EDITORIAL - Hitting where it hurts
In a rare move, the House of Representatives has ordered the Bureau of Internal Revenue to conduct a tax probe on Chief Justice Maria Lourdes Sereno. Specifically, the BIR was tasked to look into the earnings and tax payments of Sereno from 2004 to 2010, when she was one of the lawyers for the government in its case against NAIA Terminal 3 builder Philippine International Air Terminals Co. Inc.
The PIATCO issue has been raised against Sereno even before she was promoted to Chief Justice, upon her appointment to the Supreme Court. She has denied any anomalies in her financial declarations, including in her official statements of assets, liabilities and net worth. The House committee on justice says Sereno also failed to file her SALNs for many years when she worked as a law professor at the University of the Philippines in Diliman.
Since the House has taken this tack in going after alleged wrongdoing, authorities should pursue a similar approach in pinning down other public officials suspected of amassing ill-gotten wealth. The Office of the Ombudsman and, where possible, the Anti-Money Laundering Council can coordinate with the BIR in this pursuit.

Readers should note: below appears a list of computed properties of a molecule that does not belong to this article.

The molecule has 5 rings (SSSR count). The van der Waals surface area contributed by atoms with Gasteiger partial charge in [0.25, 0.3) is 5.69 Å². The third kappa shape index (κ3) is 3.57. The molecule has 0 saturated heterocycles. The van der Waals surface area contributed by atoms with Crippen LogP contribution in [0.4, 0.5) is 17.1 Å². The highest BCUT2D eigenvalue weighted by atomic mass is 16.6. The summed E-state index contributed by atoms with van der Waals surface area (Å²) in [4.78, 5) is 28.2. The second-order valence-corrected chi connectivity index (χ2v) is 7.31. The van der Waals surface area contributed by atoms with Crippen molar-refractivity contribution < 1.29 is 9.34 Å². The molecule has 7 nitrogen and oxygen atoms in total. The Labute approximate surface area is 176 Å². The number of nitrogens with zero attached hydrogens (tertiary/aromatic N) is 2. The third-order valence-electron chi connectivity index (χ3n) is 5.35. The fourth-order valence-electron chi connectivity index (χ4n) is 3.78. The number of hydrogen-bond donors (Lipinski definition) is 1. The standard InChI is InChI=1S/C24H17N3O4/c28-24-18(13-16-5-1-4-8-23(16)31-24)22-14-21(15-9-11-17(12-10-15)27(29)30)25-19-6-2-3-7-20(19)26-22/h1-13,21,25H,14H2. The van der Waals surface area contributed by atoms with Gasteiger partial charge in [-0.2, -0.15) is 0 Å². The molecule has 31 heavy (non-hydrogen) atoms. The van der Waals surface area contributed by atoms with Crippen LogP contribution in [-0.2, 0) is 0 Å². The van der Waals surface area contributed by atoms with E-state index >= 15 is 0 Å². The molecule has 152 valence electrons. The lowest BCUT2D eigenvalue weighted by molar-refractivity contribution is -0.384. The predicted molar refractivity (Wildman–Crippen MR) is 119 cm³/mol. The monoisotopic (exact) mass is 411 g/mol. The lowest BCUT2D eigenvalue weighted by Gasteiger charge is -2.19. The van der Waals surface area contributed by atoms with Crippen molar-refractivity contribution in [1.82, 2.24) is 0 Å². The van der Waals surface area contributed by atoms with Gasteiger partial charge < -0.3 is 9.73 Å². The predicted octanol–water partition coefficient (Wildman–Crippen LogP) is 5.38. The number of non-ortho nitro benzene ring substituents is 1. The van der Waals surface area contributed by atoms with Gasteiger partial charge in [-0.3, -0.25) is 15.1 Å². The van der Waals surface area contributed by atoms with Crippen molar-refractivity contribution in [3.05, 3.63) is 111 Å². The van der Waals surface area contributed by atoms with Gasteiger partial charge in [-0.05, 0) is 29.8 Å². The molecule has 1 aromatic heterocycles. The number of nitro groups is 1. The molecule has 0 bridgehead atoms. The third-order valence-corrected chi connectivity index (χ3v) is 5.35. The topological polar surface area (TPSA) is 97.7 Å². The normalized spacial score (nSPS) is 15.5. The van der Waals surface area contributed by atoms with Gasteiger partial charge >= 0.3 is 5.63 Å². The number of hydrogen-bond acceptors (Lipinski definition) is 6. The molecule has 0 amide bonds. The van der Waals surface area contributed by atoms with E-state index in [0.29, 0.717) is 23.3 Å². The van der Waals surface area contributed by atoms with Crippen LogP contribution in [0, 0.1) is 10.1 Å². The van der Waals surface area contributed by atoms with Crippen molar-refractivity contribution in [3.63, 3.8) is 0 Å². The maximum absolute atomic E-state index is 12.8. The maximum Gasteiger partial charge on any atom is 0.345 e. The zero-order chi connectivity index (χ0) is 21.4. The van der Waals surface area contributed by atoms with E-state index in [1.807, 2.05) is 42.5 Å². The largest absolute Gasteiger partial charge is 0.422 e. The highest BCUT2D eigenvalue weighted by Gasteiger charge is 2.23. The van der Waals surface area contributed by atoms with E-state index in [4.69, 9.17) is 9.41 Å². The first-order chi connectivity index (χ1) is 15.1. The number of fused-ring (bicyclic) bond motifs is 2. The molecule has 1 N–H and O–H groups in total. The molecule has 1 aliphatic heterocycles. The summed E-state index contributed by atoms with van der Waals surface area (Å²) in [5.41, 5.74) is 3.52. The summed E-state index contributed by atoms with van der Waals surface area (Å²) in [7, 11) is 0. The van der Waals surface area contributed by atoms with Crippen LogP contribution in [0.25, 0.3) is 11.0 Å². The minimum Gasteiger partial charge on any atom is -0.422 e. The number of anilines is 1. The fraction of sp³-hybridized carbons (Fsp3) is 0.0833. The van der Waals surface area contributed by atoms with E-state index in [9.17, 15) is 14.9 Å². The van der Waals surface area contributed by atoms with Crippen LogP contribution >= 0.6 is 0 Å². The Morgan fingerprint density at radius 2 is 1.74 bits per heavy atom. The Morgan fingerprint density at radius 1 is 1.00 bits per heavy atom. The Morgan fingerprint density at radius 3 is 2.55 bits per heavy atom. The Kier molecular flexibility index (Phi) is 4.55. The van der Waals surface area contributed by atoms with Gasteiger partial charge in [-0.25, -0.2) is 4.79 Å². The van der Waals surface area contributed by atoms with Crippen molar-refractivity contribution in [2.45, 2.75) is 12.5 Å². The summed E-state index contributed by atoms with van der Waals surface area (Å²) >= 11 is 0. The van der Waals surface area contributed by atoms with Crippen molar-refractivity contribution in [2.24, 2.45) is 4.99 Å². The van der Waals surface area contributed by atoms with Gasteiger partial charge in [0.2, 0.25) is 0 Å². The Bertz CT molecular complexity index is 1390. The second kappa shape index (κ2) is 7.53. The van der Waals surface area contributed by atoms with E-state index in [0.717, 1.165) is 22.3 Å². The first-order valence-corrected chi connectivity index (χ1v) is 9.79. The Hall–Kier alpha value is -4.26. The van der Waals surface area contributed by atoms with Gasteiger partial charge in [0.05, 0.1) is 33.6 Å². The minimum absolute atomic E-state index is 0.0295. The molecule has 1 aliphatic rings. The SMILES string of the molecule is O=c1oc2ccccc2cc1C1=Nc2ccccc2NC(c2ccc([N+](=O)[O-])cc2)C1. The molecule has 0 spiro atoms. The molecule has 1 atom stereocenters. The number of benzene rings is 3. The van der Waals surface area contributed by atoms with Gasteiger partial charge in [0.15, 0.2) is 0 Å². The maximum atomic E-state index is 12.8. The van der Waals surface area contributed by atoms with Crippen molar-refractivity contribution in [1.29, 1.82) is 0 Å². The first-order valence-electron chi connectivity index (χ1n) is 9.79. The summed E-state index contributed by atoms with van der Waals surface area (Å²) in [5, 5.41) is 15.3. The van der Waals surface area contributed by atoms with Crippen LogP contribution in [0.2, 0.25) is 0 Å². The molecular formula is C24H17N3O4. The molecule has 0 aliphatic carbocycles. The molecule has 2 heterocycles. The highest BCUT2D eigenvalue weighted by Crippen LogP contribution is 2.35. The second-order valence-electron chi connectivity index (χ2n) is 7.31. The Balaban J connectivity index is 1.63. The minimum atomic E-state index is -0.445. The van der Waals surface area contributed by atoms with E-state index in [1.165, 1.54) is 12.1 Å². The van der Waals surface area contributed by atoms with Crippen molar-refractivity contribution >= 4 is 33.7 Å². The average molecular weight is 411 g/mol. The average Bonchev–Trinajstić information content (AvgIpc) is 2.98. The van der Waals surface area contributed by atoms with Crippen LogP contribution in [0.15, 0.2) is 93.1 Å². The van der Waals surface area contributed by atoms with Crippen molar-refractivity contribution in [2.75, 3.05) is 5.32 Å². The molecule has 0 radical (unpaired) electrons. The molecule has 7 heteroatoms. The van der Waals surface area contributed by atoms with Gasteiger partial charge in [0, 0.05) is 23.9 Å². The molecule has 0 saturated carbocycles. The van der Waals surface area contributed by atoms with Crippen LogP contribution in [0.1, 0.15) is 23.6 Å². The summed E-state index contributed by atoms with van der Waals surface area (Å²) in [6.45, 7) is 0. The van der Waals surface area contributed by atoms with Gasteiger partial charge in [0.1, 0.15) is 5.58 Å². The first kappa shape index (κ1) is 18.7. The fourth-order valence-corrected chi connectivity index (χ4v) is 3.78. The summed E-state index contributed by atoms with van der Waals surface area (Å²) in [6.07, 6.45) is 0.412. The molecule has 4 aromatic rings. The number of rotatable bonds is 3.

This can be useful even in President Duterte’s campaign against so-called narco politicians. They shouldn’t be difficult to spot; drug traffickers and their coddlers can rarely resist flaunting their wealth, even if it is dirty money. Tax probes can also be initiated against politicians believed to be engaged in jueteng and smuggling as well as the corrupt in the Bureau of Customs and other graft-ridden agencies.
Even Congress members can be subjected to tax probes. Lawmakers have stubbornly resisted proposals to pass anti-racketeering legislation. A tax investigation is the next best thing, with the anti-money laundering police later brought in to build a tighter case.
Congressmen have said they expected Sereno to be impeached next month. Her tax payments and asset declarations are likely to be included in the articles of impeachment to be sent to the Senate. Authorities should not stop with the Chief Justice; there are other public officials whose unexplained wealth calls for a tax probe.